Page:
A boat lays on its side off the shore of Sainte-Anne on the French Caribbean island of Guadeloupe, early Tuesday, Sept. 19, 2017, after the passing of Hurricane Maria. (AP Photo)

Elder Martinez spoke from experience. In his October 2014 general conference talk, Elder Martinez recounted how in 1998 his family survived the extensive damage of Hurricane George in their home but went two weeks without running water or power. When their water supply ran out, church members “ministered to us by providing that precious liquid,” he said in his talk.

Then Elder Martinez asked me a question.

“Do you know how to survive a hurricane?” he said.

This photo provided by Frank Phazian shows flooding caused by Hurricane Maria near Le Raizet, Guadeloupe, Tuesday, Sept. 19, 2017. (AP Photo)

“How?” I said.

Elder Martinez suggested, with a knowing smile, I open the Book of Mormon and read Alma 58:9-11. I told him I would and wished the couple well. We shook hands and they walked away.

When I got out to my car, I pulled out my cellphone and read the verses. The words of verses 10 and 11 were especially powerful as I imagined all those dealing with natural disasters or their aftermath in Houston, the Gulf Coast, Mexico, Florida, the Caribbean and Puerto Rico:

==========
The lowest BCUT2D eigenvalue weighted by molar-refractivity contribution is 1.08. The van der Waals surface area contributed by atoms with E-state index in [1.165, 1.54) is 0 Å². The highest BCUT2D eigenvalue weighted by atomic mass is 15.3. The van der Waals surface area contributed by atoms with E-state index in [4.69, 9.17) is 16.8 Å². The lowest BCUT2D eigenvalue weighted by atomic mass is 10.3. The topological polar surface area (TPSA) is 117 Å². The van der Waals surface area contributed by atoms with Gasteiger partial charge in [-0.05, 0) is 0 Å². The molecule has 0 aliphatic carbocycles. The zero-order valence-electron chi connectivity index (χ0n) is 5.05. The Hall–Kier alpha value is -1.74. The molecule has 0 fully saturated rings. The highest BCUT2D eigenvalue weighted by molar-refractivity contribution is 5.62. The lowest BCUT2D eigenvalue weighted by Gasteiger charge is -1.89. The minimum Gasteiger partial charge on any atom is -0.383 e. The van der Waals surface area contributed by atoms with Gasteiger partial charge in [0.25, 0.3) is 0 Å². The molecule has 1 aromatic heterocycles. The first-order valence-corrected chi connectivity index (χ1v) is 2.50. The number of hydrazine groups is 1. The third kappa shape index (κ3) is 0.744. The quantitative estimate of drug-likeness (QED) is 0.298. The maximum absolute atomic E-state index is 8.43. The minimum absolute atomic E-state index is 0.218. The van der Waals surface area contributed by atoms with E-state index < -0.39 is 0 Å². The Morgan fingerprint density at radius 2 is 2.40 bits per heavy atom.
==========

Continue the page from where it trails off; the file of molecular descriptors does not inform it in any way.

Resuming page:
“9. And now the cause of these our embarrassments, or the cause why they did not send more strength unto us, we knew not; Therefore we were grieved and also filled with fear, lest by any means the judgments of God should come upon our land, to our overthrow and utter destruction. 10. Therefore we did pour out our souls in prayer to God, that he would strengthen us and deliver us out of the hands of our enemies, yea, and also give us strength that we might retain our cities, and our lands, and our possessions, for the support of our people. 11. Yea, and it came to pass that the Lord our God did visit us with assurances that he would deliver us; yea, insomuch that he did speak peace to our souls, and did grant unto us great faith, and did cause us that we should hope for deliverance in him.”